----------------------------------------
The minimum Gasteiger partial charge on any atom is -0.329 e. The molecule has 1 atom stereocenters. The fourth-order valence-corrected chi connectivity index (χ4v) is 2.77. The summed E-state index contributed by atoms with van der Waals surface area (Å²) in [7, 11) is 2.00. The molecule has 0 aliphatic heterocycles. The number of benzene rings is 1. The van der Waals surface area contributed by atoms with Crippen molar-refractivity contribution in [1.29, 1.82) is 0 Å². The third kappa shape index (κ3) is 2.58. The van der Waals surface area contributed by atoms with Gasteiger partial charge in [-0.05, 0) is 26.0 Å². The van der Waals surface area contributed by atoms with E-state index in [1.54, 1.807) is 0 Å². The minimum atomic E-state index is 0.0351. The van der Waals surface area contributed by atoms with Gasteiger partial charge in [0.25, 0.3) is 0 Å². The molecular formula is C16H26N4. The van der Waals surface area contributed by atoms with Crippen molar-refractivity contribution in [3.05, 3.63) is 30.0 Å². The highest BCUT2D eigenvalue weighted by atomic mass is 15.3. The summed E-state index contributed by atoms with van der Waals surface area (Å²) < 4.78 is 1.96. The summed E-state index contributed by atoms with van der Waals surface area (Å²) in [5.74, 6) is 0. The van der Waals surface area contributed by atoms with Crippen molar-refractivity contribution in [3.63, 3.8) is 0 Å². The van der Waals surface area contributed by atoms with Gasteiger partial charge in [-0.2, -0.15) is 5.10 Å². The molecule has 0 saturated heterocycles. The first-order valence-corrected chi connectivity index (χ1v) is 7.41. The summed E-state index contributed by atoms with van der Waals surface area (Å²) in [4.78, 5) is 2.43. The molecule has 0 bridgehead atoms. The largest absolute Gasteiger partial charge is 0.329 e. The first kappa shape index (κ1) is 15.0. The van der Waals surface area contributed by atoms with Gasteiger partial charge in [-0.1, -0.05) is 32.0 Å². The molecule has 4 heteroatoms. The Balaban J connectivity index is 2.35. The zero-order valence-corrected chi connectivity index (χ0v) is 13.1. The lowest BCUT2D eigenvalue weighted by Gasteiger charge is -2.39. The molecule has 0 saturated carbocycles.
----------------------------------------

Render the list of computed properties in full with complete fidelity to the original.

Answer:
The minimum Gasteiger partial charge on any atom is -0.329 e. The molecule has 1 atom stereocenters. The fourth-order valence-corrected chi connectivity index (χ4v) is 2.77. The summed E-state index contributed by atoms with van der Waals surface area (Å²) in [7, 11) is 2.00. The molecule has 0 aliphatic heterocycles. The number of benzene rings is 1. The van der Waals surface area contributed by atoms with Crippen molar-refractivity contribution in [1.29, 1.82) is 0 Å². The third kappa shape index (κ3) is 2.58. The van der Waals surface area contributed by atoms with Gasteiger partial charge in [-0.05, 0) is 26.0 Å². The van der Waals surface area contributed by atoms with E-state index in [1.54, 1.807) is 0 Å². The minimum atomic E-state index is 0.0351. The van der Waals surface area contributed by atoms with Gasteiger partial charge in [0.25, 0.3) is 0 Å². The molecular formula is C16H26N4. The van der Waals surface area contributed by atoms with Crippen molar-refractivity contribution in [3.05, 3.63) is 30.0 Å². The highest BCUT2D eigenvalue weighted by atomic mass is 15.3. The summed E-state index contributed by atoms with van der Waals surface area (Å²) < 4.78 is 1.96. The summed E-state index contributed by atoms with van der Waals surface area (Å²) in [5.74, 6) is 0. The van der Waals surface area contributed by atoms with Crippen molar-refractivity contribution in [3.63, 3.8) is 0 Å². The van der Waals surface area contributed by atoms with Gasteiger partial charge in [-0.2, -0.15) is 5.10 Å². The molecule has 0 saturated heterocycles. The first-order valence-corrected chi connectivity index (χ1v) is 7.41. The summed E-state index contributed by atoms with van der Waals surface area (Å²) in [4.78, 5) is 2.43. The molecule has 0 bridgehead atoms. The largest absolute Gasteiger partial charge is 0.329 e. The first kappa shape index (κ1) is 15.0. The van der Waals surface area contributed by atoms with Gasteiger partial charge in [-0.1, -0.05) is 32.0 Å². The molecule has 4 heteroatoms. The Balaban J connectivity index is 2.35. The zero-order valence-corrected chi connectivity index (χ0v) is 13.1. The lowest BCUT2D eigenvalue weighted by Gasteiger charge is -2.39. The molecule has 0 saturated carbocycles.